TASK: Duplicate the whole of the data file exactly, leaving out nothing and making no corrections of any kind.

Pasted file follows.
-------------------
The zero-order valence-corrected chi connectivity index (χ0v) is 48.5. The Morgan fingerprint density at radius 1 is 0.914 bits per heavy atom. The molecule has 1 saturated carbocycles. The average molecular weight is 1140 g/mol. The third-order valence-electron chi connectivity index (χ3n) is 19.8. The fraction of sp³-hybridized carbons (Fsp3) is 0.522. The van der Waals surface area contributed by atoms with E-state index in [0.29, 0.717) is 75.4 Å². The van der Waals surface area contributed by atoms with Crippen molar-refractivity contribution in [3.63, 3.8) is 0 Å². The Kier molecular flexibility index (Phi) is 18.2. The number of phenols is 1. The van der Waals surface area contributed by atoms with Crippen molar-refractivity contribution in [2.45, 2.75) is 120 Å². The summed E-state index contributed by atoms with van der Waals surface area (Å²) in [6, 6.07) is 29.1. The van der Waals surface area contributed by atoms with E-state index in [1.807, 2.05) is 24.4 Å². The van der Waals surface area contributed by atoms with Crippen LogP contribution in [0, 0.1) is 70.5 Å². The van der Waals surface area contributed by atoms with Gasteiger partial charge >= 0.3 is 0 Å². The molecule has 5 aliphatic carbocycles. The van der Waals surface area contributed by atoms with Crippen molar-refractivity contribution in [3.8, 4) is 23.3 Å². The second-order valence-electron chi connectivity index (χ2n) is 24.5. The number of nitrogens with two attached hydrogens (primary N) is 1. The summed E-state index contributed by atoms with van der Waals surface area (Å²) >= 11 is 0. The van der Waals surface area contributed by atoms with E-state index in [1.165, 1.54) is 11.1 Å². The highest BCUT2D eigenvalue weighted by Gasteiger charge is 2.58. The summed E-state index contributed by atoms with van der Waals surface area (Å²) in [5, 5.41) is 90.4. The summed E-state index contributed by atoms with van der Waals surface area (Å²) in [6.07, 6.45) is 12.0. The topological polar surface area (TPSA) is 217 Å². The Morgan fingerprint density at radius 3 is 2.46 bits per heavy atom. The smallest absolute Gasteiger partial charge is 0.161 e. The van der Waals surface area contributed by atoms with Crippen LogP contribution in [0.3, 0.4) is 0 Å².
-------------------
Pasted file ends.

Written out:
The zero-order valence-corrected chi connectivity index (χ0v) is 48.5. The Morgan fingerprint density at radius 1 is 0.914 bits per heavy atom. The molecule has 1 saturated carbocycles. The average molecular weight is 1140 g/mol. The third-order valence-electron chi connectivity index (χ3n) is 19.8. The fraction of sp³-hybridized carbons (Fsp3) is 0.522. The van der Waals surface area contributed by atoms with E-state index in [0.29, 0.717) is 75.4 Å². The van der Waals surface area contributed by atoms with Crippen molar-refractivity contribution in [3.63, 3.8) is 0 Å². The Kier molecular flexibility index (Phi) is 18.2. The number of phenols is 1. The van der Waals surface area contributed by atoms with Crippen molar-refractivity contribution in [2.45, 2.75) is 120 Å². The summed E-state index contributed by atoms with van der Waals surface area (Å²) in [6, 6.07) is 29.1. The van der Waals surface area contributed by atoms with E-state index in [1.807, 2.05) is 24.4 Å². The van der Waals surface area contributed by atoms with Crippen LogP contribution in [0, 0.1) is 70.5 Å². The van der Waals surface area contributed by atoms with Gasteiger partial charge >= 0.3 is 0 Å². The molecule has 5 aliphatic carbocycles. The van der Waals surface area contributed by atoms with Crippen molar-refractivity contribution in [3.8, 4) is 23.3 Å². The second-order valence-electron chi connectivity index (χ2n) is 24.5. The number of nitrogens with two attached hydrogens (primary N) is 1. The summed E-state index contributed by atoms with van der Waals surface area (Å²) >= 11 is 0. The van der Waals surface area contributed by atoms with E-state index in [1.165, 1.54) is 11.1 Å². The highest BCUT2D eigenvalue weighted by Gasteiger charge is 2.58. The summed E-state index contributed by atoms with van der Waals surface area (Å²) in [5, 5.41) is 90.4. The summed E-state index contributed by atoms with van der Waals surface area (Å²) in [6.07, 6.45) is 12.0. The topological polar surface area (TPSA) is 217 Å². The Morgan fingerprint density at radius 3 is 2.46 bits per heavy atom. The smallest absolute Gasteiger partial charge is 0.161 e. The van der Waals surface area contributed by atoms with Crippen LogP contribution in [0.3, 0.4) is 0 Å².